So long as your not expecting more of the same, superb fun..
fetish_2000 | U.K. | 04/14/2005
(5 out of 5 stars)

"The duo behind 'Lemon Jelly' (which consists of "Nick Franglen" & "Fred Deakin"....have through, a couple of remarkably fun and accessible downtempo albums, become something of an underground word of mouth sensation. But the worry for artists that make such electronically oddball albums, is that unless something is added to the formula with each album, the record buying public will eventually lose interest and move on. So for their 3rd album, the duo have not only given the music a tougher edge, but they have also only used samples from the period 1964 - 1995 (hence the album title 64-95). But will their blend of purely sampled created music succeed a third time around?? (well, you've seen my rating, so you know the answer, but lets
pretend, for the sake of this review, you haven't eh???).

The duo have obviously sat down, and decided upon what the particular strengths/weaknesses of their music are, and worked hard to broaden the sound with less emphasis on purely quirky downtempo driven tracks, as a fair portion of the ten tracks here, are certainly more energised, than before, with elements of crunchy rock and experimental sonic beats having fleshed out the sound more, and there even seems to be the occasional nods to (un)conventional dance music with tracks such as "The Shouty Track" bearing nods to Chemical bros styled dance-rock fusions. With it's enticing loops and hypnotic hooks, and vaguely aggressive shouts, It?s sumptuous, sleek and stylish?.and although nothing really like the previous albums, shows the duo are willing to not pigeon-hole their ideas.

The majority of songs sound as if they've started with a solid idea (or indeed sample), and built the track from the ground up, with a plethora of extremely well chosen samples and loops of sorts, which generally work towards some form of energetic rhythm, that the previous albums lacked to some degree. And it's clear that with having had two albums experience to draw from, the duo have arguably refined their considerable talents here, with the displaced samples, working to stretch the imagination of each track, rather than being a mindless procession of goofy samples, that become tiresome rather quickly.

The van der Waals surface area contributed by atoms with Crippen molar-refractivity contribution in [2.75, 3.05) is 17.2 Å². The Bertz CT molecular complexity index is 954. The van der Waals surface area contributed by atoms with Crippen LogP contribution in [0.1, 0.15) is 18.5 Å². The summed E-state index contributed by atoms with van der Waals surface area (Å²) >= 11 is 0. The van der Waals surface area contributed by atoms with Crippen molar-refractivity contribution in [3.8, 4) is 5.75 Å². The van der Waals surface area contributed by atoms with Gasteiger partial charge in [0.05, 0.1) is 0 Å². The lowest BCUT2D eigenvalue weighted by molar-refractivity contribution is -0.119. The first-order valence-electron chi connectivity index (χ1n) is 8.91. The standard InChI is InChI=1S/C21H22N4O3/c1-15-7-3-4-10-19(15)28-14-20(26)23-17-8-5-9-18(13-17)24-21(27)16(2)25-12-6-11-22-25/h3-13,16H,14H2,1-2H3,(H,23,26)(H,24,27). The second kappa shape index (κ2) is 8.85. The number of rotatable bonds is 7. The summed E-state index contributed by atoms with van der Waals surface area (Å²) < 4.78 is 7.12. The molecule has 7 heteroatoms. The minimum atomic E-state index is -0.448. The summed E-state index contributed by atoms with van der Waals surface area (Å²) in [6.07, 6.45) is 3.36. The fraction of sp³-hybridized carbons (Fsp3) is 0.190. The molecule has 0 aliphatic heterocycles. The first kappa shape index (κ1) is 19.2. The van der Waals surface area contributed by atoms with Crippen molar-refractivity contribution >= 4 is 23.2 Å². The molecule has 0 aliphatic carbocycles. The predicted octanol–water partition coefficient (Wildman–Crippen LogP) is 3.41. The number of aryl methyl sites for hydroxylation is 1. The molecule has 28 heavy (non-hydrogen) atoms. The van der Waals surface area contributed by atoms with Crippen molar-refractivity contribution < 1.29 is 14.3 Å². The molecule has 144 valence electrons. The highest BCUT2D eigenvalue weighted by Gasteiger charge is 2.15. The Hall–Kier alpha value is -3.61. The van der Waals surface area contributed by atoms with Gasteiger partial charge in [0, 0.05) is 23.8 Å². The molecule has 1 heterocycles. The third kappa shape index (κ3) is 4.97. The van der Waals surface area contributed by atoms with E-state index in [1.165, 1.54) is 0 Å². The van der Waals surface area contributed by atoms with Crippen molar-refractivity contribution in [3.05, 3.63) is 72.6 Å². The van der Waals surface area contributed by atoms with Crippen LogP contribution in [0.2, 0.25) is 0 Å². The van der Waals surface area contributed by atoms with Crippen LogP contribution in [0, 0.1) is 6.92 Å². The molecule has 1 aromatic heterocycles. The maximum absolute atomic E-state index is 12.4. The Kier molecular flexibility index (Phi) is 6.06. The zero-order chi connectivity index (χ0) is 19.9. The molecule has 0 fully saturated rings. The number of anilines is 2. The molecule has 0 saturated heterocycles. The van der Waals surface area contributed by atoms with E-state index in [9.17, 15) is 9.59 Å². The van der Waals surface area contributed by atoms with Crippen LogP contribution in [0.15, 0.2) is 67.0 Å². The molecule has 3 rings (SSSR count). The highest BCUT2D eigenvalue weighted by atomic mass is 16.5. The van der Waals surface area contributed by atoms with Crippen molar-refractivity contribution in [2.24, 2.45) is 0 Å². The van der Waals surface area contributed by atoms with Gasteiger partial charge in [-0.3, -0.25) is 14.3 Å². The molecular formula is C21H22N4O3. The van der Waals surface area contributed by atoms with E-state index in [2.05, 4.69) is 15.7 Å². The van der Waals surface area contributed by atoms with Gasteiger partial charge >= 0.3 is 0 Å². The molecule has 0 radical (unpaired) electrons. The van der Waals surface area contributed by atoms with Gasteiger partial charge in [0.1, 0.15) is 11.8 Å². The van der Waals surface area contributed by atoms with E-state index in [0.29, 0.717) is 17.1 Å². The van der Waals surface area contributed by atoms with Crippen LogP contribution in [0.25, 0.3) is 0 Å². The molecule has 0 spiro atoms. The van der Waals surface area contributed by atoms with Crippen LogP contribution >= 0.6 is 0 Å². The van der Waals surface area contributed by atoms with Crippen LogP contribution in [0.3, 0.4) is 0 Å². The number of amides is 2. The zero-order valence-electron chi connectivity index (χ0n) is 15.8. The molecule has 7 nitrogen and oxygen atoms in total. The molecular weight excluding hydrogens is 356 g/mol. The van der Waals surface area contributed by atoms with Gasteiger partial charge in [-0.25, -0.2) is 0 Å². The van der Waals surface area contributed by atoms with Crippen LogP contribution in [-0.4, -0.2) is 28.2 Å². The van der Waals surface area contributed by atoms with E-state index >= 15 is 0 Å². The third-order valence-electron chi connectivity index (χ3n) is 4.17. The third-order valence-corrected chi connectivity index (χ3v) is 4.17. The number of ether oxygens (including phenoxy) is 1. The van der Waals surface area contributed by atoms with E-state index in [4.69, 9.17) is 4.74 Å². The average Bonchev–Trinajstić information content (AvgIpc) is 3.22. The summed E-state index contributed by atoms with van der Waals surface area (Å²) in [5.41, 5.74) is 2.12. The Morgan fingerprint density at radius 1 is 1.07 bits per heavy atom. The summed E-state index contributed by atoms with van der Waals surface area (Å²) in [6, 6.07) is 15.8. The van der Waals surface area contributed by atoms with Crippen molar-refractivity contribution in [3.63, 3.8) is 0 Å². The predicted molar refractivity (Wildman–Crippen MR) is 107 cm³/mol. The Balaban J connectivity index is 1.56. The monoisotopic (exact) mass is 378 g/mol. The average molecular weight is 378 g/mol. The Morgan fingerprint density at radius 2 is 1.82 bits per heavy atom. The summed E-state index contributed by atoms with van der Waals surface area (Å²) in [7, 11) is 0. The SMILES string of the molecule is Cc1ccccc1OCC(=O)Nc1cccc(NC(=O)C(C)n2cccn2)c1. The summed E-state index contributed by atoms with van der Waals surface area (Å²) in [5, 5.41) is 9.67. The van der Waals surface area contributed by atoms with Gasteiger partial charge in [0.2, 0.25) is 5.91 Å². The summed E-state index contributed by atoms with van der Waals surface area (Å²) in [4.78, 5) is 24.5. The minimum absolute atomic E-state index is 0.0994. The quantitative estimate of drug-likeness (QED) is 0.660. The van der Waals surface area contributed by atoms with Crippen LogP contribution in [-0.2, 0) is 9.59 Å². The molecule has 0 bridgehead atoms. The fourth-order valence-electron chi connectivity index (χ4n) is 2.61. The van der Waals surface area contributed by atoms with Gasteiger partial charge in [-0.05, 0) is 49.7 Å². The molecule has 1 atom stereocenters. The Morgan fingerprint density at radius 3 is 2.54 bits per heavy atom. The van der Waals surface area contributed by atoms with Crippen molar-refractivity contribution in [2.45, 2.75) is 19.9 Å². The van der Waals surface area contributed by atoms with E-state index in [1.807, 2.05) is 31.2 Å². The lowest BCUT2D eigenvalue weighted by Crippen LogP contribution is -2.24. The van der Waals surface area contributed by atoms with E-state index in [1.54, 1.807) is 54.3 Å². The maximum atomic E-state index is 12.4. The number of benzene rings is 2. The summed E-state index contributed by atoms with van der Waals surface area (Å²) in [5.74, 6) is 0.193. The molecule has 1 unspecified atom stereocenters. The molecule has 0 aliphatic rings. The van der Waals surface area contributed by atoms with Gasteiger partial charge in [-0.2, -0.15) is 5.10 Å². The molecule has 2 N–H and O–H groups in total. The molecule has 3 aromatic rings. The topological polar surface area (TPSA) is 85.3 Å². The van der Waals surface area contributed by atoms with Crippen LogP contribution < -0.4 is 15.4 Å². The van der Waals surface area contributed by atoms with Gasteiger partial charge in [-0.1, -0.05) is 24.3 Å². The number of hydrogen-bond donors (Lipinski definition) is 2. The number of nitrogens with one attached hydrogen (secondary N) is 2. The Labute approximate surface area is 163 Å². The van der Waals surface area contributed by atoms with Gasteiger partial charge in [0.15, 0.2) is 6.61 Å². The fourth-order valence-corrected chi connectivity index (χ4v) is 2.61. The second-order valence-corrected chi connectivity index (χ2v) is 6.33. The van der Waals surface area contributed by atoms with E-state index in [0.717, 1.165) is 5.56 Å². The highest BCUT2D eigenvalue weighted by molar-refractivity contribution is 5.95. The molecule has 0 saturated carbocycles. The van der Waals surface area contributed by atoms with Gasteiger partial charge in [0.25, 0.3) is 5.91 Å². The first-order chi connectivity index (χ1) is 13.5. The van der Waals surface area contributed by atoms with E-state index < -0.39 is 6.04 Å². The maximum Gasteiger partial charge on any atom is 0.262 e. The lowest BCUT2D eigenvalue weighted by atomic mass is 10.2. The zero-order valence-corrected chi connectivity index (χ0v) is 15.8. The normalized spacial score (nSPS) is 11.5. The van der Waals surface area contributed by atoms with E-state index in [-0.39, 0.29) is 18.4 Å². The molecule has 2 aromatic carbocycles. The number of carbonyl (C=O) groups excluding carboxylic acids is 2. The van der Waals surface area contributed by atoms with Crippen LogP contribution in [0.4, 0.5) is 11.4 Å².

But lets not forget the reason why we all like Lemon Jelly so much....and that's because they make sublimely tongue-in-cheek gleefully oddball electronica that although meticulously devised and arranged, doesn't take itself too seriously, so it tracks like "Only Time" and "Make Things Right", that still reference the quirky concepts of previous albums are here for those that still yearn for the duo's previous work, and although there are parts throughout the album, that clearly are, a step in a (slightly) new direction, In parts, its not hard to hear that this is still unmistakably Lemon Jelly. Although it is also clear the most, that the duo are obviously eager to evolve their trademark of songs built purely around samples with tracks that although possibly alienating fans of playful classics tracks such as "Nice Weather for Ducks", will almost certainly gain new listeners with the beefed up sound, that steps over the laid back grooves of the last two records, for "Come Down on Me's" brash beats and electric guitars, that although may not work quite so well in a chilled environment like the first two albums, will certainly attract the attention of those that considered the previous albums, far too finicky & forgettable.